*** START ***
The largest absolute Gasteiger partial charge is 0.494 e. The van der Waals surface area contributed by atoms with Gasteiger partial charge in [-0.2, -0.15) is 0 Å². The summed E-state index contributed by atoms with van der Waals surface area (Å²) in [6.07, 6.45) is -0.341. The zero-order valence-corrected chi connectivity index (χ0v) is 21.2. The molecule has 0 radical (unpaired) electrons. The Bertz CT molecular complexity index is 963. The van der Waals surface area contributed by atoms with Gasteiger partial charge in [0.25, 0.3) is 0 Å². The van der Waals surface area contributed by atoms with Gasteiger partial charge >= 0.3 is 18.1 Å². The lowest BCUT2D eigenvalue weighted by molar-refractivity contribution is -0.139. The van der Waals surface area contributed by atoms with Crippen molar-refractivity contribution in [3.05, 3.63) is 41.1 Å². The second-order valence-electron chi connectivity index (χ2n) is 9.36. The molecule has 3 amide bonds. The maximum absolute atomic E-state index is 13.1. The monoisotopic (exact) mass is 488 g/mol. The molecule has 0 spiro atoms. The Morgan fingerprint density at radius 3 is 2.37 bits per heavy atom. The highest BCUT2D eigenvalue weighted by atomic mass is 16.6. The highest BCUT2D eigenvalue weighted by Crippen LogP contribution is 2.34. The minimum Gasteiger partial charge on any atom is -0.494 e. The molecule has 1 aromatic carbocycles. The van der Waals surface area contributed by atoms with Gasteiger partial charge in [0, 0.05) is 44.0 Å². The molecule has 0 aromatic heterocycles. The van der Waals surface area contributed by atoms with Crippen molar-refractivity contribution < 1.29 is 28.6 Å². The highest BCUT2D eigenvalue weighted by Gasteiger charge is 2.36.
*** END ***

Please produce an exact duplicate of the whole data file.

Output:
The largest absolute Gasteiger partial charge is 0.494 e. The van der Waals surface area contributed by atoms with Gasteiger partial charge in [-0.2, -0.15) is 0 Å². The summed E-state index contributed by atoms with van der Waals surface area (Å²) in [6.07, 6.45) is -0.341. The zero-order valence-corrected chi connectivity index (χ0v) is 21.2. The molecule has 0 radical (unpaired) electrons. The Bertz CT molecular complexity index is 963. The van der Waals surface area contributed by atoms with Gasteiger partial charge in [0.25, 0.3) is 0 Å². The van der Waals surface area contributed by atoms with Gasteiger partial charge >= 0.3 is 18.1 Å². The lowest BCUT2D eigenvalue weighted by molar-refractivity contribution is -0.139. The van der Waals surface area contributed by atoms with Crippen molar-refractivity contribution in [3.05, 3.63) is 41.1 Å². The second-order valence-electron chi connectivity index (χ2n) is 9.36. The molecule has 3 amide bonds. The maximum absolute atomic E-state index is 13.1. The monoisotopic (exact) mass is 488 g/mol. The molecule has 0 spiro atoms. The Morgan fingerprint density at radius 3 is 2.37 bits per heavy atom. The highest BCUT2D eigenvalue weighted by atomic mass is 16.6. The highest BCUT2D eigenvalue weighted by Crippen LogP contribution is 2.34. The minimum Gasteiger partial charge on any atom is -0.494 e. The molecule has 1 aromatic carbocycles. The van der Waals surface area contributed by atoms with Gasteiger partial charge in [0, 0.05) is 44.0 Å². The molecule has 0 aromatic heterocycles. The van der Waals surface area contributed by atoms with Crippen molar-refractivity contribution < 1.29 is 28.6 Å². The highest BCUT2D eigenvalue weighted by Gasteiger charge is 2.36.